How blessed we are to have indigenous flowers blooming in our garden during the middle of winter! Even though the aloes are nearly over, they still attract interesting visitors such as Green Woodhoopoes:
The hedge of Crassula ovata at one end of the swimming pool is covered with flowers that are abuzz with bees and other insects:
I look forward to this time of the year when the scarlet blooms of the Erythrina caffra provide a beautiful contrast against the brilliant blue sky. Birds visiting them include Cape Weavers, Village Weavers, Southern Masked Weavers, Cape White-eyes, Common Starlings, Redwinged Starlings, Greyheaded Sparrows, African Hoopoes, African Green Pigeons, Black-headed Orioles, and even Cape Crows:
The Canary Creepers continue to provide the odd splash of bright yellow:
While the orange Cape Honeysuckle is beginning to make a show too:
It is at this time of the year that the Cape Honeysuckle puts on a fine show of cheerful bright orange flowers so beloved by sunbirds, weavers, Cape White-eyes, bees and butterflies.
Aloes vie for space among the crassulas plants edging our swimming pool. They too provide cheer and attract the Greater Double-collared sunbirds, weavers, Black-headed orioles, and Black-eyed Bulbuls as well as bees and ants.
The Spekboom growing in various places in the garden does not mind either the icy weather or the drought.
A large flock of Red-winged Starlings visit the fig tree daily and often perch in the top branches of the Erythrina caffra to catch the early morning sun. These trees are now devoid of all but the hardiest of leaves and are covered in clusters of black seed pods that have split open to reveal the scarlet ‘lucky beans’ inside. Flower buds are making their spiky appearance, so before long the trees will look resplendent in their scarlet blooms.
A Black-headed Oriole perches in one of the many Pompon trees that are rapidly losing their leaves. The formerly beautiful pink blossoms now look like miniature floor mops that have been hung out to dry.
A male Garden Inspector / Garden Commodore (Precis archesia archesia) sees what the Canary Creeper flowers have to offer. We have seen very few butterflies in our garden so far.
While still on the subject of flowers, I want to draw attention again to the blaze of orange trumpet-like flowers that brighten the garden and the veld from the end of summer into spring, with autumn being the best time for flowers, which look particularly beautiful when highlighted by the bright sunshine.
Commonly known as the Cape Honeysuckle, Tecoma capensis is drought-resistant and – certainly in my area – enjoys rampant growth periods. So rampant in fact that I have to be vigilant about cutting it back or it would take over whole sections of our garden. In some gardens it has been trimmed to form dense hedges. Alas, I lack the ability to do that and so it grows ‘free-form’ in my garden – trimmed roughly to keep it in check – where it forms a screen from neighbours, from the road below, and provides ample nectar for birds and insects. One has to keep an eye on it though for over the years it forms a hard woody stem that is difficult to cut.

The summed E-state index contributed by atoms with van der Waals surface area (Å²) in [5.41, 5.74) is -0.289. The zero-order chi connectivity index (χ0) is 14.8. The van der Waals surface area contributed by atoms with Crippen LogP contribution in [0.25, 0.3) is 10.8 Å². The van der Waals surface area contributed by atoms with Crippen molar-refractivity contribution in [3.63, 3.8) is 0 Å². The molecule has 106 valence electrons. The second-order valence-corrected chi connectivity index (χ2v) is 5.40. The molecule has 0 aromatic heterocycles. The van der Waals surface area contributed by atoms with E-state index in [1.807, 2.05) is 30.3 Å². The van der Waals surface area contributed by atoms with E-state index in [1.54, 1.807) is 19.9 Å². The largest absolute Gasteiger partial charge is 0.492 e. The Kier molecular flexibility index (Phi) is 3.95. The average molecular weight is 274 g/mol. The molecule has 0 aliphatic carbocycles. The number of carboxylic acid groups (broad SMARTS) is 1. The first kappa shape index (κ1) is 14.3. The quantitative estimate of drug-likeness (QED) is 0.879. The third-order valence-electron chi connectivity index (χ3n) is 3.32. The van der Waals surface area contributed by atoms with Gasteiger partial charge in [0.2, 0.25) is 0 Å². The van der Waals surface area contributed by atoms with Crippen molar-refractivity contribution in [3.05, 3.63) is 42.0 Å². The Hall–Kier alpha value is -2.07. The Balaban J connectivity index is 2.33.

Tecoma capensis is indigenous to South Africa. It occurs naturally in Limpopo, Mpumalanga, KwaZulu-Natal and the Eastern Cape.
I have mentioned before that weavers are notorious for biting off the tubular blossoms of the Cape Honeysuckle to get to the nectar. This time I have caught them in the act:
The one in the centre of the picture has firmly grasped the base of the flower and is about to pull it asunder. The female below is doing the same.
The flower tube is pulled from its base and then squeezed to release its nectar:
When a flock of weavers go to work like this, they do not leave much for the sunbirds, or bees or even the ants.
The warmth of orange helps to keep the chill at bay and so I present to you some orange-themed photographs. The first is a bright morning sky as seen from my bedroom window:
Next come three flowers. The first is one of many more aloes likely to be shown here as the flowering season gets underway:
Deep orange Cape honeysuckle flowers are out already, brightening up gardens, hedges and the open veld:
The golden shower creepers are also showing buds and will soon provide cascades of orange too:
The colouring of the eyes of the Red-billed Oxpecker fits into this theme – just:
Lastly, here is a little boy’s dream: